Something Else Ad People Can Learn from PR

I’ve grown increasingly obsessed with the convergence of advertising and public relations, driven mostly by the realization that social media amounts to a powerful new crowd-sourced form of PR for brands to harness and utilize.  As Public Relations grows ever more powerful through social media and other forms of empowered and viral word of mouth, advertising agencies need to recognize it’s influence and integrate the discipline more fully in service of brands.

But we can take lessons from more than just what PR does for brands; we can learn from how PR sells itself.  In many ways, they far outpace this industry.  For too many years, ad agencies have operated under the assumption that our worth was self-evident, that our value was well-recognized and understood.

Dennis Ryan, Element 79, Chicago AdvertisingUnfortunately, that’s not the case.  At least, not anymore. In a time of free media platforms, of unpaid brand ambassadors and most critically, radically empowered procurement departments, faith in the returns on advertising investments is no longer a given.  As a sales profession, we’ve done a lousy job of addressing this growing skepticism.  We’ve allowed the same people who could quickly enumerate the quality differences between a Mercedes and a Kia to apply uniform pricing to creative product which is every bit as variable.  And we’ve not compellingly refuted the growing notion that empowered consumers can handle advertising themselves, despite five years of high profile yet uniformly crappy Doritos ads in the Super Bowl.  For a sales based business, we’ve simply not sold ourselves well.

And yet PR agencies do that regularly through one of their most fundamental practices.  Every year–and often every quarter, they present a summary book or DVD that lists all the mentions their brands have earned, all the stories generated and media insertions to their clients.  These simple documents make their product tangible and real.

Ad agencies need to adopt this practice.  We are very good at listing what awards various projects may have won, but we’re far less facile at quantifying their market impact, at describing the ways they changed the conversation among consumers.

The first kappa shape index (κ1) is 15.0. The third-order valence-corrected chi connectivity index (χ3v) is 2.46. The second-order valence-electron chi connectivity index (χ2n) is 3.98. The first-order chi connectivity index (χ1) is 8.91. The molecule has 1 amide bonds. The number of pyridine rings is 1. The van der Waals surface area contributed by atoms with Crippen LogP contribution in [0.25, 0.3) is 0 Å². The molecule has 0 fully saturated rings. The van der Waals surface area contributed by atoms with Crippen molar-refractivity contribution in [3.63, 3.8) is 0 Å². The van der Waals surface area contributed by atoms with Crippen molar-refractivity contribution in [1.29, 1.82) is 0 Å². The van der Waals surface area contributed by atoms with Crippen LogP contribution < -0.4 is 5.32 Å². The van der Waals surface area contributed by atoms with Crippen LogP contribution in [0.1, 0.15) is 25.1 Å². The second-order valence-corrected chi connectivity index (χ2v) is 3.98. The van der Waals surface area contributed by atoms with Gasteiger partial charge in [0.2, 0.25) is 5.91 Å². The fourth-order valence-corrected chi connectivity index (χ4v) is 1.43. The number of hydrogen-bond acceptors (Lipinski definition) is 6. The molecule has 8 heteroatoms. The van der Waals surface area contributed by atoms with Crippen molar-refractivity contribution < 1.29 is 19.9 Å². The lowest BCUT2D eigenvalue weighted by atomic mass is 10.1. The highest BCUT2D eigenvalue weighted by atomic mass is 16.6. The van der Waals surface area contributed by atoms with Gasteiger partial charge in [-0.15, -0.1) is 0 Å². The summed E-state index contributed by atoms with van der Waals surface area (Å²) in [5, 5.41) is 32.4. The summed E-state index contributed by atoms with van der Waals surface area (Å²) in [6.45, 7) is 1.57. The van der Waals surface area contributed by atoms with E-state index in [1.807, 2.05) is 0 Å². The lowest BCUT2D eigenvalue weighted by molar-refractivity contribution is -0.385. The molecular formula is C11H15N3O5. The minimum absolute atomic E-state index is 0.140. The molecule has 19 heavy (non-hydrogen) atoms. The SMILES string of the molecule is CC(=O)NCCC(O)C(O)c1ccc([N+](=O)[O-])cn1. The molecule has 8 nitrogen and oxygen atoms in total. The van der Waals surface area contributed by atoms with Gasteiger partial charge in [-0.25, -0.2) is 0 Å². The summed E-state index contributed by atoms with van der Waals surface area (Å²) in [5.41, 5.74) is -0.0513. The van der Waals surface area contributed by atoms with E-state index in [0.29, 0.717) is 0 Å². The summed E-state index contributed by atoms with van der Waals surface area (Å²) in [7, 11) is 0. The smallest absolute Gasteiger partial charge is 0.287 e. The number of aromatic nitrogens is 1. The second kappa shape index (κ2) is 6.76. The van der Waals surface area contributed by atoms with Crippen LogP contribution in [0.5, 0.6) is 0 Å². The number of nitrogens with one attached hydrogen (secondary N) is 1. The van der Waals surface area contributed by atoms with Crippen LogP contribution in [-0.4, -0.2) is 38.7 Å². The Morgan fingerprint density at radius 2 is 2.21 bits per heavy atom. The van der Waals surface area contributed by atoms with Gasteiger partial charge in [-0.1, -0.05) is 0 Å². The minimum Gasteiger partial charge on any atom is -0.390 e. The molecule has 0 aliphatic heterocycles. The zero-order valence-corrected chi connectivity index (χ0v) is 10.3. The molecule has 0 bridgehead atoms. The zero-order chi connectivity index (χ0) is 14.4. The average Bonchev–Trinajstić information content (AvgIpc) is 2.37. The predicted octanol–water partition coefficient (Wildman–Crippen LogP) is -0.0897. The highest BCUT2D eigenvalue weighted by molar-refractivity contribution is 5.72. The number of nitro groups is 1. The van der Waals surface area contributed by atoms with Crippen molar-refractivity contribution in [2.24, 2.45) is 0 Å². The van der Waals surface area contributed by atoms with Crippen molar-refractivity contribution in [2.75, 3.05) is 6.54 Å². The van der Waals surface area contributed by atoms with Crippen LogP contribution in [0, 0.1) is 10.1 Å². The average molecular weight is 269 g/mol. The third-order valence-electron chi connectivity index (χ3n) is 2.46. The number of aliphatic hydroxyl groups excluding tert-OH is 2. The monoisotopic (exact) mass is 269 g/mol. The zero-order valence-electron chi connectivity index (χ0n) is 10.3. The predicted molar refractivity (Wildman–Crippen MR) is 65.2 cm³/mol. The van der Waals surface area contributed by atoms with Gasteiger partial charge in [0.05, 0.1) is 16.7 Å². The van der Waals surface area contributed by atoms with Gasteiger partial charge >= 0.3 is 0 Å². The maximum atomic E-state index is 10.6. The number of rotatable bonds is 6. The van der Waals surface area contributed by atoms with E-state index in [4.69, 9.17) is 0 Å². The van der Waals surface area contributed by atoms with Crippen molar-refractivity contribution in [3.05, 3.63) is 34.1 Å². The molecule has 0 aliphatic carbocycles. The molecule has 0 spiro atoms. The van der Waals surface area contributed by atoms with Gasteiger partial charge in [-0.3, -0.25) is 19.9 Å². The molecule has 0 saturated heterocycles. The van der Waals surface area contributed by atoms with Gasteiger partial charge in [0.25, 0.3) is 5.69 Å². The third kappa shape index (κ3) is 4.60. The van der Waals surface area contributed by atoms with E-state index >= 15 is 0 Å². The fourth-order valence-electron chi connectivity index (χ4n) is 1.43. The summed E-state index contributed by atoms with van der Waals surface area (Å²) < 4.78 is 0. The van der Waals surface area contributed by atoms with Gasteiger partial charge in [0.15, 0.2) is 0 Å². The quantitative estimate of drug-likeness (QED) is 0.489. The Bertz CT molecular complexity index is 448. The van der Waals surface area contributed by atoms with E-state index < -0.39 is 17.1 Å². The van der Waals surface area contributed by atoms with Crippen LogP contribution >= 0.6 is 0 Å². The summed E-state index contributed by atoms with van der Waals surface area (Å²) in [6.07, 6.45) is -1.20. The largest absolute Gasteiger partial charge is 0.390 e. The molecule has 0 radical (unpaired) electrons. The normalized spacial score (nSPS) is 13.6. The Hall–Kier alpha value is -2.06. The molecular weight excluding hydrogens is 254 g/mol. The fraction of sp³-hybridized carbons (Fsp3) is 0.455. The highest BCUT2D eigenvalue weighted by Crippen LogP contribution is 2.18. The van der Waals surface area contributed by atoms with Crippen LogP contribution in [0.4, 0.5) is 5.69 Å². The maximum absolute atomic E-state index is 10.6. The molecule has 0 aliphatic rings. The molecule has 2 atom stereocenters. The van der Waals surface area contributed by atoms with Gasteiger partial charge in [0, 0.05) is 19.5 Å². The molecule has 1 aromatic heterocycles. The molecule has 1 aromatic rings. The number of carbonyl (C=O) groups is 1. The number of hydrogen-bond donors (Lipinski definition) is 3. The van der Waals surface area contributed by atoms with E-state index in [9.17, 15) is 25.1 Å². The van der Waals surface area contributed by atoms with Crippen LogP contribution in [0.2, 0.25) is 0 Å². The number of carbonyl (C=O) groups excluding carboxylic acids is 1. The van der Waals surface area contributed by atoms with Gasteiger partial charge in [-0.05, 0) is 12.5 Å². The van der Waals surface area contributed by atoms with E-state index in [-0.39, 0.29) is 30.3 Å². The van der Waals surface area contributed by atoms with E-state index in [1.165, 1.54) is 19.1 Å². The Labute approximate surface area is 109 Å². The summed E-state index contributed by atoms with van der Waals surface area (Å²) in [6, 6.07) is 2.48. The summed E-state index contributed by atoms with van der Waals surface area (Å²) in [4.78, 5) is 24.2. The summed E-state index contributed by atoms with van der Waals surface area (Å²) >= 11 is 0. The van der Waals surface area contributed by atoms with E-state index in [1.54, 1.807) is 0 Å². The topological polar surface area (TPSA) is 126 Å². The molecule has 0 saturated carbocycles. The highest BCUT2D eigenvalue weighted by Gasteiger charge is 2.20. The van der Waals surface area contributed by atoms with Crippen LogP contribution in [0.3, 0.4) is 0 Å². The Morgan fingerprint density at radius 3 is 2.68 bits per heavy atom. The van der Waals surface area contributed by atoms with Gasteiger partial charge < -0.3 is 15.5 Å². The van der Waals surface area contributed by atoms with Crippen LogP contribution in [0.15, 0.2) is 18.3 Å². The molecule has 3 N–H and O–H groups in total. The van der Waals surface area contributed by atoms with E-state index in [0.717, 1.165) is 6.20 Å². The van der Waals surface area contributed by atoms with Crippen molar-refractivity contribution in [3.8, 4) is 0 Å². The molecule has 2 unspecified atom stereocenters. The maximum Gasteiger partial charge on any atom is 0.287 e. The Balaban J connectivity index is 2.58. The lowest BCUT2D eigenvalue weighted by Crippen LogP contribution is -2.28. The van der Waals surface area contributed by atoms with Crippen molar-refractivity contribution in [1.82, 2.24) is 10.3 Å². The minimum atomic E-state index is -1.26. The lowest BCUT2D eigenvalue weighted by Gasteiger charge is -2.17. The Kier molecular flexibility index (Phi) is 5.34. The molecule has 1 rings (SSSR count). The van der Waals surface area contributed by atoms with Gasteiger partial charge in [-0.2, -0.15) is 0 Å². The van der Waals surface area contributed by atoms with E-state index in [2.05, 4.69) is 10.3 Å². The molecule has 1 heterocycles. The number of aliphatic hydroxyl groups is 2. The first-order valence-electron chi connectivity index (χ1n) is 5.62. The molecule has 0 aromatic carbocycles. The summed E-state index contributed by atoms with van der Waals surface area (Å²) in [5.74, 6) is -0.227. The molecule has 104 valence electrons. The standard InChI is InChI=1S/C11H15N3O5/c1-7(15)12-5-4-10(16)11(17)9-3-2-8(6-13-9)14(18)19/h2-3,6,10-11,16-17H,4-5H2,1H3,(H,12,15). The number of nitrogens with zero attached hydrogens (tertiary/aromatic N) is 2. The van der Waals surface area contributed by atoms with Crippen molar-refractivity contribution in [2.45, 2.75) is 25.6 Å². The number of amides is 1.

As skepticism around our industry rises, we need to tackle this issue head on.  We need to sell ourselves.

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By Dennis Ryan, CCO, Element 79

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The New Marketing Landscape of O.P.E.N. Media

In a culture where opinion has a mass channel and information spreads at unprecedented speeds, we need to rethink our notion of media mixes.  Today, a more holistic view could be O.P.E.N. media: Owned, Paid, Earned and unfortunately, Negative.

Element 79 Chicago Advertising Dennis RyanFrom the very beginning, a few marketers and brands have realized the value of the media they Owned.  Wheaties drew attention by putting athletes on their box, Bazooka Joe used his comics, and Apple has long sold their brand through the style-setting impact of their clean, elegant industrial design and packaging.  More recently, Uniqlo has done it through their ever changing, always fascinating websites and Anthropologie through one of the oldest and simplest retail mediums: the store window.

Advertising agencies developed to create content and strategize placement for Paid Media.  We’d buy TV and radio time, take out space in magazines, newspapers and billboards, and invest in sponsorships and events.  It required making choices about where you should place your creative bets, but by and large, it worked.  And still does.

More recently, the world of Social Media introduced the notion of Earned Media.  Smart brands invest time in creating relationships with influential people in the online and offline world, and earn positive public relations as a result.  Or they create content and provide it to news shows and video outlets for others to share.  In the end, a brand must do something worthwhile or interesting to encourage people to share their story; they must earn it (On a side note, some like to parse out Shared Media: the pass alongs made possible through services like Reddit and Digg.  To me, this is hair splitting: Shared Media is simply a subset of Earned Media).

And yet, there is a fourth Media all marketers need to keep in mind today: Negative Media.  Brands have always had to deal with cranky customers, with complaints and disagreements over return policies or product efficacy.  But these days, consumers can turn to a mass channel of opinion to post their grievance and spread their displeasure.  In this modern world of Immedia, news, stories and cultural moments spread with unprecedented speed through online ecosystems.  And few things spread as quickly as bad news–United Breaks Guitars, anyone?  If a story is presented compellingly or if it captures the public imagination, brands can quickly find themselves in trouble due to a virulent outbreak of Negative Media.  Dominos had those yokels blowing their noses on their pizzas, Toyota had the Prius problem, and a long list of brands knows what happened when Tiger blew his cover.

Negative Media is a relatively new phenomenon.  With the individual empowerment of Web 2.0 and social networks, the ability to spread opinion far and wide has never been cheaper, faster or more effective.  That’s why keeping an ear on the online chatter about your brand means so much these days.  A good social media policy can mean the difference between being caught by a story or getting ahead of it.

Negative Media is just another argument for converging traditional marketing and public relations, particularly Social Media.  Coordinating these disciplines from the outset of brand marketing enhances the impact of the traditional efforts that get brands recognized even as it activates the advocates to drive brand recommendation.  And it can insure all of these investments by continually monitoring online dialogue for Negative Media.

It’s a 24/7 world.  Now we gotta be always O.P.E.N.

By Dennis Ryan, CCO, Element 79

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Debating the Rules for Brands in Social Media